• 4. iv
  • 5. DedicationTo my family, friends andall the close people in my life Sarmad v
  • 6. Acknowledgment First of all, praise be to ALLAH for helping and supporting me in every thing I would like to express my profound sense of gratitude & appreciation tomy Supervisor’s Dr.Ali Ahmed Yousif Al-Shammari whom guided andsupported me in every possible way with them experience, motivation, and hepositive attitude. Also I am very thankful to all people who are working in the PhysicDepartment of the Education collage of AL-mustansiriyah University. I feel responsible to express my thanks and gratitude to all the peopleworking in the Laser Physics branch in the (University of Technology). I am very thankful to Dr. Khaled Z. Yahya and Prof.Dr.Adawiya J. Haiderfor their support, helpful and assistance. I am very grateful to staff of XRD, AFM labs, and material sciencesdirectorate of ministry of Science and Technology. I would like to express my heartfull thanks to Mr. Kameran Yasseen Qader,my dearest friend’s Abdulaziz Mahmood Ahmed… and I can’t forget to thankmy family whom supported me with their kind, patience and encouragement. Allah bless you all Sarmad vi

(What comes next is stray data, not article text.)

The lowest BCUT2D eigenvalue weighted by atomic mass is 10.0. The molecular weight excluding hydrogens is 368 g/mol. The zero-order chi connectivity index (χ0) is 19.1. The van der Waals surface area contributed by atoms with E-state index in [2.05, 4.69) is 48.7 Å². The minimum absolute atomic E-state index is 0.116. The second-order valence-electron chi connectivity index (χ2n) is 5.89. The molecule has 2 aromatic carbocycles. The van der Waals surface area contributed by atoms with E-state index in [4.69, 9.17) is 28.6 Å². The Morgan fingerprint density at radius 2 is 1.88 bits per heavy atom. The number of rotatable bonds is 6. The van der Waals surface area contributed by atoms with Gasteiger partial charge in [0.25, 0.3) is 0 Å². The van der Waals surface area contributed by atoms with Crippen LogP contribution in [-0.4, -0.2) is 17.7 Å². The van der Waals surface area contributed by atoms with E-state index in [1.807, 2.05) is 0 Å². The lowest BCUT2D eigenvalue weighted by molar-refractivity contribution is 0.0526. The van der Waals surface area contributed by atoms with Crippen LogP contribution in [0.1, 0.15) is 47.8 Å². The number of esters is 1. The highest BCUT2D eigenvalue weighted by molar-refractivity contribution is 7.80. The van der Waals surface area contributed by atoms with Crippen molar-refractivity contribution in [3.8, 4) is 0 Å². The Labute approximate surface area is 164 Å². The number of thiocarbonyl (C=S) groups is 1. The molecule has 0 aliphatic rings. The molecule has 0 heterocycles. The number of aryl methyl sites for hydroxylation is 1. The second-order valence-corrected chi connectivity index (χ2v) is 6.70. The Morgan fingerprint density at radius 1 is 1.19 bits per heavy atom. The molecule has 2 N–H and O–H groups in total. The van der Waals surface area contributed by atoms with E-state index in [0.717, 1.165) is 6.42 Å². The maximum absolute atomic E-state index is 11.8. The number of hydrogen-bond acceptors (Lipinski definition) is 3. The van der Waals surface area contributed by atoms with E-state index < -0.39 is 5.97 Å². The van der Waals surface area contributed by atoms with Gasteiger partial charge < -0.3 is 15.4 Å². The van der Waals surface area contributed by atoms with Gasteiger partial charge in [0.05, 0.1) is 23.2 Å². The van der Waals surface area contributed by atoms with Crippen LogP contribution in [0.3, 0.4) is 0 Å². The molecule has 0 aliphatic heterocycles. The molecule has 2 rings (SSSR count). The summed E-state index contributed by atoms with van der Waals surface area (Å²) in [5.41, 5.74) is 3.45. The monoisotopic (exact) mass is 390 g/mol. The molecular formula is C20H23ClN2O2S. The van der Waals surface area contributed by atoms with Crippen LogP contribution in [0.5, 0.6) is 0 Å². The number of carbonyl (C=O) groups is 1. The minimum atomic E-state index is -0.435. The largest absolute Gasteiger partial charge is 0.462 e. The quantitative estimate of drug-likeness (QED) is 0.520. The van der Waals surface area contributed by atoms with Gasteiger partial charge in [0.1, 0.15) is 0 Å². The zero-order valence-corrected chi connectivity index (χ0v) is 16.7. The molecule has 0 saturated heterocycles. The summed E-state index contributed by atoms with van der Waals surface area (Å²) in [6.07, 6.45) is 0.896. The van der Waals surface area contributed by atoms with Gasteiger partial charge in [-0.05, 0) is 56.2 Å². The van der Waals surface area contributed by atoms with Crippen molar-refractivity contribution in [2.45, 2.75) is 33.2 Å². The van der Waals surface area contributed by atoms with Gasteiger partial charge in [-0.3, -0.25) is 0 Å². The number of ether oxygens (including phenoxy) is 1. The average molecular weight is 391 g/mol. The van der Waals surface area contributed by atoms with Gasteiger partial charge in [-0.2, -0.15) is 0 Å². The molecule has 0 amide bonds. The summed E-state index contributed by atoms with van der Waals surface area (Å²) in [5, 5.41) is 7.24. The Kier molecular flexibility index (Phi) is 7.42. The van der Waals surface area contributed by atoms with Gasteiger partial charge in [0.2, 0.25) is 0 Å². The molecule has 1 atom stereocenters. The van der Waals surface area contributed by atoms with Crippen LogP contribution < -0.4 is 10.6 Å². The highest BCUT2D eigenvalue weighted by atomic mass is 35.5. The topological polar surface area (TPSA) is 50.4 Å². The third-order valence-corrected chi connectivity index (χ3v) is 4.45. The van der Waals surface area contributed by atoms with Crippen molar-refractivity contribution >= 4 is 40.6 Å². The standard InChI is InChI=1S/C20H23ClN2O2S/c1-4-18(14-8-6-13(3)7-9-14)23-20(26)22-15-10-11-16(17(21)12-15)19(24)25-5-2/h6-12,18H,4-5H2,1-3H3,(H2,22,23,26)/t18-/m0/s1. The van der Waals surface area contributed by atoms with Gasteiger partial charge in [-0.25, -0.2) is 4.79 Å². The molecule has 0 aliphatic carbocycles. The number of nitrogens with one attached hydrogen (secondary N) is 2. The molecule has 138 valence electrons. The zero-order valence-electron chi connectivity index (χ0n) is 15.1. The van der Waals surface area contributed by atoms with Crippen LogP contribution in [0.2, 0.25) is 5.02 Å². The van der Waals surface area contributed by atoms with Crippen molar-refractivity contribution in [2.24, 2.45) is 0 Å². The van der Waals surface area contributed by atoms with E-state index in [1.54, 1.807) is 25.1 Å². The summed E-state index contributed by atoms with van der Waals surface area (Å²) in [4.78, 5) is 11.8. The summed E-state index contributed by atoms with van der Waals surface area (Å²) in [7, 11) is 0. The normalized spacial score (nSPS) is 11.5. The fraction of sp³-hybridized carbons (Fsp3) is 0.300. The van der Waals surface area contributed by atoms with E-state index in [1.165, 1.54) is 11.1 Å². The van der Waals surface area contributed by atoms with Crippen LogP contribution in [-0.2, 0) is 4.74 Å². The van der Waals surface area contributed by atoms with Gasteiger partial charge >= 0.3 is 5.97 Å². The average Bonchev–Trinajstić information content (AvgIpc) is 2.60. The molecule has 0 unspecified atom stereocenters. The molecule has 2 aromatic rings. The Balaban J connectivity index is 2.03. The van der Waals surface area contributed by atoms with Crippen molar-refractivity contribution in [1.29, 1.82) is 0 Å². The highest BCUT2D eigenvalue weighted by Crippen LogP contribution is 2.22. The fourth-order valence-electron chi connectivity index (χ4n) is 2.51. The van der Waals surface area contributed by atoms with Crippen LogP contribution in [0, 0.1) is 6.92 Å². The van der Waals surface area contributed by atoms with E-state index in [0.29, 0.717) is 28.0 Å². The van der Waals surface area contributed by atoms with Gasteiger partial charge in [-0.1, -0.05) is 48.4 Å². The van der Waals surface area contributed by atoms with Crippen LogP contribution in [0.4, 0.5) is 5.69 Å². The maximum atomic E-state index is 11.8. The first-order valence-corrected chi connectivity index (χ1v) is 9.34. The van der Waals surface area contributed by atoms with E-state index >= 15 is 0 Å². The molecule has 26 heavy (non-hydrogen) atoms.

• 7. Abstract In this work, Nanostructured TiO2 thin films are grown by pulsed laserdeposition (PLD) technique on glass substrates. TiO2 thin films are then annealedat 400-600 °C in air for a period of 2 hours. Effect of annealing on the structural,morphological and optical properties are studied. Many growth parameters havebeen considered to specify the optimum condition, namely substrate temperature(300 °C), oxygen pressure (10-2 mbar) and laser fluence energy density (0.4 J/cm2),using Q-switching Nd:YAG laser beam (wavelength 532nm), repetition rate (1 - 6)Hz and the pulse duration of (10 ns). The results of the X-ray testing show that all nanostructures tetragonal arepolycrystalline and orientations identical with literatures, also these results showthat increasing in grain size with increasing of annealing temperature. The XRDresults also reveal that the deposited thin film and annealed at 400 °C of TiO 2 haveanatase phase. Thin films annealed at 500 °C and 600 °C have mixed anatase andrutile phase. The Full Width at Half Maximum (FWHM) of the (101) peaks ofthese films decreases from 0.450° to 0.301° with increasing of annealingtemperature. The surface morphology of the thin films have been studied by using atomicforce microscopes (AFM). AFM measurements confirmed that the films grown bythis technique have good crystalline and homogeneous surface. The Root MeanSquare (RMS) value of thin films surface roughness increased with increasingannealing temperature. The optical properties of the films are studied by UV-VIS spectrophotometer,in the wavelength range (350- 900) nm. The optical transmission results show thatthe transmission over than ~65% decreases with the increasing of annealingtemperatures. The allowed indirect optical band gap of the films is estimated to be vii